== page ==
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The Download, Shannon Henry

MCI and AT&T Leave Little Guys Behind

By Yuki Noguchi
Thursday, March 3, 2005; Page E01

Lobbying against the regional Bells is about to become a lonely cause for XO Communications Inc. of Reston.

For years, XO, MCI Inc. and AT&T Corp. were more or less comrades fighting regional phone giants such as Verizon Communications Inc. and SBC Communications Inc. to open up local markets and get access to the Bells' facilities. Now MCI and AT&T plan to merge with the very regional phone giants they lobbied against -- Verizon and SBC.

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XO is a relatively small company, with about $1 billion in annual revenue and 5,000 employees. The much larger AT&T and MCI bankrolled many of the battles over issues central to the local phone industry and funded advocacy groups to back them up.

But now, SBC is buying AT&T for $16 billion, and Verizon has agreed to buy MCI for $6.75 billion. Qwest Communications International Inc., another regional phone company, is also bidding for MCI. That dries up a huge chunk of funding and leaves XO among the handful of small telecommunications companies that aren't part of the growing Baby Bell phone empire.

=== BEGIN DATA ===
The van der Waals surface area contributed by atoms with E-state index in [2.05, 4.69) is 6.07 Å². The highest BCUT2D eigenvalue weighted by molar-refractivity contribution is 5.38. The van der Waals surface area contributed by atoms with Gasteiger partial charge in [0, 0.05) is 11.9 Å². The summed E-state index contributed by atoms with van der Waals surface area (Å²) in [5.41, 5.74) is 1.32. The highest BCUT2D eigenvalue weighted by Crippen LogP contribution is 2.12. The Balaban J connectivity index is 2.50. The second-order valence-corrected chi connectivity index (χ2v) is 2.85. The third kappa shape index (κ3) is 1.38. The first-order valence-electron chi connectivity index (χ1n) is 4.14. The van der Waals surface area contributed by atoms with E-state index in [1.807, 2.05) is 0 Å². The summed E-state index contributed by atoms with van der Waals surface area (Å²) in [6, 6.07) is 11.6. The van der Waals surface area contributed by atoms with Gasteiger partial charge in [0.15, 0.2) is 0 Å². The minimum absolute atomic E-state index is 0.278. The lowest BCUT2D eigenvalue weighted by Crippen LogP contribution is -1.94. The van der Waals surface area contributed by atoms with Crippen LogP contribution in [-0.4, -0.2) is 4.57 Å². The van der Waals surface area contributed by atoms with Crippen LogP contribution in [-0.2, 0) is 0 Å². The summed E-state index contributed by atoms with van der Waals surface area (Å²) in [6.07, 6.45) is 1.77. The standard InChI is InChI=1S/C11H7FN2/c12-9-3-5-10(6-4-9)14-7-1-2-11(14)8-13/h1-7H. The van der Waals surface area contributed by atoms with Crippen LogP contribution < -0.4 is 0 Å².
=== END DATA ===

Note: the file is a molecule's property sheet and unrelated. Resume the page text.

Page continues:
"It's going to be a big decrease in funding when they walk away," said Heather B. Gold, senior vice president for government relations for XO, which opened a regulatory office in the District after it acquired another independent telecom company, Allegiance TelecomInc., last year. "We will have to build more coalitions [among the smaller companies] to replace the single or double source of support," she said.

XO didn't always have the same interests as AT&T and MCI. XO doesn't sell to residential consumers, for example, and owns its own network in most major cities. It leases high-capacity lines used for business Internet connections.

AT&T and MCI relied on regulations that allowed them to lease local lines from the regional companies at discounted rates and resell local phone service under their own brands. AT&T and MCI fought vigorously to keep those discounted rates in place, but they lost the battle and were forced to pull back from the consumer phone business.

This year AT&T and MCI won't be with XO but against it as XO fights approval of the mergers in front of the Federal Communications Commission.

"We plan to lobby against these mergers as anticompetitive," Gold said.

The mergers come at a time when companies like XO are already weakened by other business dynamics. XO has been in and out of bankruptcy protection, and in the Washington area alone, dozens of telecommunications companies collapsed with the technology crash that started in 2000.

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